Author Topic: Open Drain behavior  (Read 897 times)

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Offline kkessler

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Open Drain behavior
« on: May 30, 2018, 04:50:55 am »
I'm working on a project to build a temperature/humidity meter using an STM32L0 and a Waveshare 1.54 inch ePaper display. I'm running it on a 3V coin cell, and it purpose is really for me to experiment with how low I can get the energy usage to maximize the time it can run off the coin cell.

The ePaper displays uses more then 100uA in sleep mode, which is super high, considering that the display keeps its image when totally disconnected from power, so I'm gating the ground of the device through an open drain GPIO of the STM32. I'm actually playing with 2 displays; a 3 color Black, White and Red display, and a Black and White display. Using the 3 color display, I can turn off all power to the device by turning on and off the open drain output, and everything works well, even dropping the VCC of the system to 2.4V.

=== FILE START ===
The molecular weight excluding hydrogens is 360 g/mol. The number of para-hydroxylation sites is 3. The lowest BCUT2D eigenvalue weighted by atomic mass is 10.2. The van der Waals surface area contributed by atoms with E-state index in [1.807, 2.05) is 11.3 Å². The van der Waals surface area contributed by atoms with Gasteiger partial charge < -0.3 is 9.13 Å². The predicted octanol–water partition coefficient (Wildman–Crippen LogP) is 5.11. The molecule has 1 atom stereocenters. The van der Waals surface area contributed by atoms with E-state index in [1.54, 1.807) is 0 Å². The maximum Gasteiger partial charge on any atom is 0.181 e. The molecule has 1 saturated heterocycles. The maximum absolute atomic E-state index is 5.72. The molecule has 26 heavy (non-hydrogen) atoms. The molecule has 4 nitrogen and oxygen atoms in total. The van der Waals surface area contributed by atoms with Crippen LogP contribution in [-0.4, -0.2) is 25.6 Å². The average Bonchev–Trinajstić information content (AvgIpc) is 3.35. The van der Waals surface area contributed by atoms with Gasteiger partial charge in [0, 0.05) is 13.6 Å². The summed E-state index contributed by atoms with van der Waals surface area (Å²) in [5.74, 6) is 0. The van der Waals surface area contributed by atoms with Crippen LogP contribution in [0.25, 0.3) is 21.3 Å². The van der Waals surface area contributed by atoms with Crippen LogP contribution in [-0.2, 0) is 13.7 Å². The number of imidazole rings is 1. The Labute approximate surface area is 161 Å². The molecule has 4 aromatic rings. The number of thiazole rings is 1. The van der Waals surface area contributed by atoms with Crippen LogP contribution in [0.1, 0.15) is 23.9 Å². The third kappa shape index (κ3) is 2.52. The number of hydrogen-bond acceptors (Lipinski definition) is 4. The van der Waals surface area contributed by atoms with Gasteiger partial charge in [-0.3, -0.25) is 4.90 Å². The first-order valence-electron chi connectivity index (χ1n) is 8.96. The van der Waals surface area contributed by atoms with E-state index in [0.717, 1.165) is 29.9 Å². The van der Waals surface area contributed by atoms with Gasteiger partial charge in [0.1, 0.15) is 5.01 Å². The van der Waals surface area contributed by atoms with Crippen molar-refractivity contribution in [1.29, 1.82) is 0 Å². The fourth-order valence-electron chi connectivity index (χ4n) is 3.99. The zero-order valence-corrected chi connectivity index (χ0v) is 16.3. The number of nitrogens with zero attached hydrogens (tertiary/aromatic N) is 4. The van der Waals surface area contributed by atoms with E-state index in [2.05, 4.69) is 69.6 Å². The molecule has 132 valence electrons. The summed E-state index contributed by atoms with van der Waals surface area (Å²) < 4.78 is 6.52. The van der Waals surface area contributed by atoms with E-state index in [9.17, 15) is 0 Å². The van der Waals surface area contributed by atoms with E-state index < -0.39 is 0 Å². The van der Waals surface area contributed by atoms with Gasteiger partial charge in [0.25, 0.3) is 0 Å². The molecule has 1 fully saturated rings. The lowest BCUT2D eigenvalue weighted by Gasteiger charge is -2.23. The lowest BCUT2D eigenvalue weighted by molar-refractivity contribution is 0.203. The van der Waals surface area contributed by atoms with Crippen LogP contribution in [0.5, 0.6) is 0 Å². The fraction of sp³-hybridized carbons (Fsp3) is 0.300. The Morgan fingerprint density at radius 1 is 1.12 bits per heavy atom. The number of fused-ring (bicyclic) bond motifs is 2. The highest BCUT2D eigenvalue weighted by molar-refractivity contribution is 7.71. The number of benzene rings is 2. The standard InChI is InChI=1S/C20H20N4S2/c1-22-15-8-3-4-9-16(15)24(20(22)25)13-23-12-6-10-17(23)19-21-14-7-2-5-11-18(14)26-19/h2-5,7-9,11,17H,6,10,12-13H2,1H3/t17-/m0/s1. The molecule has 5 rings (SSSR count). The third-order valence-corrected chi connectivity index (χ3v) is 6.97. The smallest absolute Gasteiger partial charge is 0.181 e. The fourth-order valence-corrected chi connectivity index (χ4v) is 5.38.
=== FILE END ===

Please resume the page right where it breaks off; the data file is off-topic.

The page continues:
When I drop the voltage of the system using the 2 color display, things go awry. At 2.8 V, the VDS of the OD output is about 35mV and everything works, but dropping the supply voltage to 2.75V, and VDS jumps to 1.1V, and things stop working. If I drive a logic level mosfet (IRLML6344) with the GPIO instead of using an open drain, the VDS of the MOSFET is less than 1mV, and the whole system works well down to below 2V.

Obviously, I'm going to use the discrete transistor in my project, but I'm wondering why the open drain output is working so poorly, especially for the 2 color display. The main difference between the displays is the is the 3 color requires about twice the current as the 2 color display (~ 8 mA vs. 4 mA). Is the higher current usage somehow keeping the internal transistor of the STM32 saturated at lower VGS (because of the lower supply voltage) than the lighter current sinking of the 2 color display, or is there another reason for this behavior?

 

Offline JS

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Re: Open Drain behavior
« Reply #1 on: May 30, 2018, 05:14:44 am »
Strange indeed.

Could you tried it out in different, more controlled environment? Like different pins at different currents?

Higher current shouldn't lead to lower voltages, it should be acting as a small resistor.

JS
If I don't know how it works, I prefer not to turn it on.
 

Offline KL27x